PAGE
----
Factors affecting the threshold for excitation

As seen, for example, in Fig. 2.7, excitation of a nerve fibre involves the rapid depolarization of the membrane to a critical level normally about 15 mV less negative than the resting potential. The critical level for excitation is the membrane potential at which the net rate of entry of Na+ ions becomes exactly equal to the net rate of exit of K+ ions plus a small contribution from an entry of Cl- ions. Greater depolarization than this tips the balance in favour of Na+, and the regenerative...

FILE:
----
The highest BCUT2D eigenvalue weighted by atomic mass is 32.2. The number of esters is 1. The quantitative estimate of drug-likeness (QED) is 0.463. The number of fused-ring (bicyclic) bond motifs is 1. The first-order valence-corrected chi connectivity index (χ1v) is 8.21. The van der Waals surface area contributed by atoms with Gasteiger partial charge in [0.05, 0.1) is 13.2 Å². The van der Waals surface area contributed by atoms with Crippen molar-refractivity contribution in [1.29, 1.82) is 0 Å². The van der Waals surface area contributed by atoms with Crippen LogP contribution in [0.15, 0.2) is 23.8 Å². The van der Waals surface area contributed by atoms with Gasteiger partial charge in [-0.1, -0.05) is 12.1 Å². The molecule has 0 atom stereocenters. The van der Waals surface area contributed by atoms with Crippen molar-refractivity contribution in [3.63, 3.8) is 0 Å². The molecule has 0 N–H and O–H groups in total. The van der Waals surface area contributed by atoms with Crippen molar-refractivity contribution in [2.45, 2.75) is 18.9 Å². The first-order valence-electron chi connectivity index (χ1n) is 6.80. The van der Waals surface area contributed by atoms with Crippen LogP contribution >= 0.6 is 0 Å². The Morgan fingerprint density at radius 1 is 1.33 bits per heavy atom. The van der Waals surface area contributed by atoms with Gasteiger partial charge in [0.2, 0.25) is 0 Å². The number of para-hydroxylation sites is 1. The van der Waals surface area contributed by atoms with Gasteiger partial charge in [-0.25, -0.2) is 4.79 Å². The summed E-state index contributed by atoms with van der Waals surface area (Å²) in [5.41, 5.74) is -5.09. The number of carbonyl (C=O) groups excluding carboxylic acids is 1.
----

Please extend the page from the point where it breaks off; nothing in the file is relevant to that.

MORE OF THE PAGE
Nonmyelinated nerve fibres

Myelinated Nerve Fiber

Vertebrates have two main types of nerve fibre, the larger fast-conducting axons, 1 to 25 fxm in diameter, being myelinated, and the small slowly conducting ones (under 1 fxm) being non-myelinated. Most of the fibres of the autonomic system are non-myelinated, as are peripheral sensory fibres subserving sensations like pain and temperature where a rapid response is not required. Almost all invertebrates are equipped exclusively with non-myelinated fibres, but where rapid conduction is called...